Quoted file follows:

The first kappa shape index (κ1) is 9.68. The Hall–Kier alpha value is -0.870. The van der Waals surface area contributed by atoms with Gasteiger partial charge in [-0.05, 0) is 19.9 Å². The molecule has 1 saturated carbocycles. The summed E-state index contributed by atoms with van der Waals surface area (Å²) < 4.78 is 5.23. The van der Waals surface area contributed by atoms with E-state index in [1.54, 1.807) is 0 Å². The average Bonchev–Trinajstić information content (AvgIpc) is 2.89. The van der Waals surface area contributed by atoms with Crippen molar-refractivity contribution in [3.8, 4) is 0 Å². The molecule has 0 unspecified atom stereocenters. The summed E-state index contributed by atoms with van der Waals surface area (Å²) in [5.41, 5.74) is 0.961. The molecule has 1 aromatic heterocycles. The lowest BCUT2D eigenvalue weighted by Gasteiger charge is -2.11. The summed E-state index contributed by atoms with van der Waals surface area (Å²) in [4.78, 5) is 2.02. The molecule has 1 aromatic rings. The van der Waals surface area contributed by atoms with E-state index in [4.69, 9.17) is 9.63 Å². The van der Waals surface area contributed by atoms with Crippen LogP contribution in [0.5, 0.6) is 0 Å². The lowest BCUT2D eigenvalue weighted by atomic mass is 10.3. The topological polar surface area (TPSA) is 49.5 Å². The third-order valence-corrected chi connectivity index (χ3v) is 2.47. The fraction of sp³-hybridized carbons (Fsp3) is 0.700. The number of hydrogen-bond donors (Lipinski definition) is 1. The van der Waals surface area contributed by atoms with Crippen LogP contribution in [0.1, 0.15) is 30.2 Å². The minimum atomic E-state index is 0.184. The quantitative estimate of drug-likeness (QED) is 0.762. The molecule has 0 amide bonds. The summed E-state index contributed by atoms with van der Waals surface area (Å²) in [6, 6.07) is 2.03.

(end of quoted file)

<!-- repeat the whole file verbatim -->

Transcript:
The first kappa shape index (κ1) is 9.68. The Hall–Kier alpha value is -0.870. The van der Waals surface area contributed by atoms with Gasteiger partial charge in [-0.05, 0) is 19.9 Å². The molecule has 1 saturated carbocycles. The summed E-state index contributed by atoms with van der Waals surface area (Å²) < 4.78 is 5.23. The van der Waals surface area contributed by atoms with E-state index in [1.54, 1.807) is 0 Å². The average Bonchev–Trinajstić information content (AvgIpc) is 2.89. The van der Waals surface area contributed by atoms with Crippen molar-refractivity contribution in [3.8, 4) is 0 Å². The molecule has 0 unspecified atom stereocenters. The summed E-state index contributed by atoms with van der Waals surface area (Å²) in [5.41, 5.74) is 0.961. The molecule has 1 aromatic heterocycles. The lowest BCUT2D eigenvalue weighted by Gasteiger charge is -2.11. The summed E-state index contributed by atoms with van der Waals surface area (Å²) in [4.78, 5) is 2.02. The molecule has 1 aromatic rings. The van der Waals surface area contributed by atoms with E-state index in [4.69, 9.17) is 9.63 Å². The van der Waals surface area contributed by atoms with Crippen LogP contribution in [0.5, 0.6) is 0 Å². The lowest BCUT2D eigenvalue weighted by atomic mass is 10.3. The topological polar surface area (TPSA) is 49.5 Å². The third-order valence-corrected chi connectivity index (χ3v) is 2.47. The fraction of sp³-hybridized carbons (Fsp3) is 0.700. The number of hydrogen-bond donors (Lipinski definition) is 1. The van der Waals surface area contributed by atoms with Crippen LogP contribution in [0.1, 0.15) is 30.2 Å². The minimum atomic E-state index is 0.184. The quantitative estimate of drug-likeness (QED) is 0.762. The molecule has 0 amide bonds. The summed E-state index contributed by atoms with van der Waals surface area (Å²) in [6, 6.07) is 2.03.